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Future of roads looks grim

Courtesy of Madera County

Two pie charts compare Madera County road conditions now to 10 years in the future if maintenance funding remains unchanged.


Madera County ranks as the seventh worst California county when it comes to road quality, with 62.9 percent of area roads in poor, very poor or failed condition.

That’s according to a final report presented last week by Nichols Consulting Engineering and the county Public Works Department.

The county hired NIC in March of 2018 to implement a county pavement management system.

Only 17.9 percent of area roads are in good condition, NIC reported April 9, and the quality is unlikely to improve due to insufficient funding. The county spends $5.5-7 million yearly on road maintenance, plus Measure T funds, but would need to spend $16.5 million annually — NIC estimated — just to maintain road quality over the next decade.

If the county fails to do so, the costs of repairs will rise even more, NIC reported, as upkeep for a fair quality road costs a fourth of the cost as maintenance for poor quality roads.

At existing funding levels, more than 70 percent of the county’s road network will be in poor, very poor or failed condition by 2028, NIC predicted.

Yet even in their current state, the county’s paved roads are a precious asset. If all roads disappeared, NIC estimated, the replacement cost of the county’s network of about 1,440 lane miles of pavement at $705.4 million — more than double the county’s total annual budget.

In the county, District 2 has the highest amount of roads (565.5 miles) and the lowest overall road quality. According to District 2 Supervisor David Rogers, the quality of some roads in his district is due to their being badly repurposed from humble beginnings.

“I think that’s very typical,” agreed Margot Yapp, NIC vice president. “With many rural agencies, you have essentially cow paths that were upgraded. Someone put gypsum on top of it and called it good.”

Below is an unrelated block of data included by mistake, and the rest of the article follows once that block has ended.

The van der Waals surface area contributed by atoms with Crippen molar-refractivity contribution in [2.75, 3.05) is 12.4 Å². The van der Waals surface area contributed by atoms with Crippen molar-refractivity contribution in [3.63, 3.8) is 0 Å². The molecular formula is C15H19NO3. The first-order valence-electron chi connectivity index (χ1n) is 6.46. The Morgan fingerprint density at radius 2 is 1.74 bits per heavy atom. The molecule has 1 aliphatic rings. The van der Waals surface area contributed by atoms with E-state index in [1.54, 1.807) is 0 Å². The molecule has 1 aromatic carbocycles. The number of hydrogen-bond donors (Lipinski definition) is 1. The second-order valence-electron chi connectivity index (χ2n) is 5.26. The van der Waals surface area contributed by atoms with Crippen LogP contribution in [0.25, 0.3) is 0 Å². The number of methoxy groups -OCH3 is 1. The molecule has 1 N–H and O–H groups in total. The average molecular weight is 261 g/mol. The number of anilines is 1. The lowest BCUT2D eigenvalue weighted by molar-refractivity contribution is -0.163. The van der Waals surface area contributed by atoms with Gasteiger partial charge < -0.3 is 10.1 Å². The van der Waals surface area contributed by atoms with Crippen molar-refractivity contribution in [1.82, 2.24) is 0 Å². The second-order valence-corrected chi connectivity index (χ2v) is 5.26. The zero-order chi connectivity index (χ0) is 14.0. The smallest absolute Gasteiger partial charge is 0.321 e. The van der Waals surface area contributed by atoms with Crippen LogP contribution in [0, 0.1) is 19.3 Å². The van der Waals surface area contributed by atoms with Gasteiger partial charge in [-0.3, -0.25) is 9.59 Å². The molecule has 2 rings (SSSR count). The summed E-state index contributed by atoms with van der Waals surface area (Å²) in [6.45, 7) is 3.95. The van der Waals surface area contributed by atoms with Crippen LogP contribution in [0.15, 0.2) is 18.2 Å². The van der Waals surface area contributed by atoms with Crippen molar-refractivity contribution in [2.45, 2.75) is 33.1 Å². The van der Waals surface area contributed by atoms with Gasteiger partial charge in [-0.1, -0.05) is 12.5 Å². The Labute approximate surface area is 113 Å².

A major contributor to the county’s situation may be a practice of deferring road maintenance that began in the 1970s. In 1999, a Senate Resolution 8 report found that the state had a $10.5 billion unfunded backlog of deferred maintenance that had been growing since the 1970s.

The county has about $264 million in deferred “transportation network” maintenance.

The report by NIC proposed keeping a preventative maintenance strategy and pursuing federal state and local funding.

Rogers called the county’s road situation “an unsolvable problem” and praised the county’s Public Works Department: “You do a great job despite a lack of resources.”

Frasier said that, contrary to popular belief, property tax dollars don’t pay for roads. The funds have to be budgeted by the county.

“If people are saying roads are more important,” he said, “then maybe as a board we have the burden to say, okay, then what is it that you want to cut out of this discretionary budget? Where are we going to backfill that? Close fire stations? I don’t think that’s where we want to go. So we have to look at how do we get there.”

Frasier suggested the county set aside money for a contingency or road fund to keep cash flow amid inevitable shortfalls. Phil Toller, special districts manager for Madera County Public Works, replied that the county had such a fund five years ago but it was tapped into.

“In the past, we used to have that cushion ... But now it’s getting a little tight because of all these competing funds and too much work to do,” affirmed Public Works Director Ahmad Alkhayyat.

County supervisors did adopt a list of road projects April 9 for the 2019-20 fiscal year that will be funded by the state’s 2017 Road Repair and Accountability Act. These include a full depth reclamation of parts of Avenue 18 ½, Avenue 7 and Avenue 12 as well as an overlay on part of Road 400. The projects, which will be built from October to June 2020, are predicted to have a “useful life” ranging from 12-20 years.

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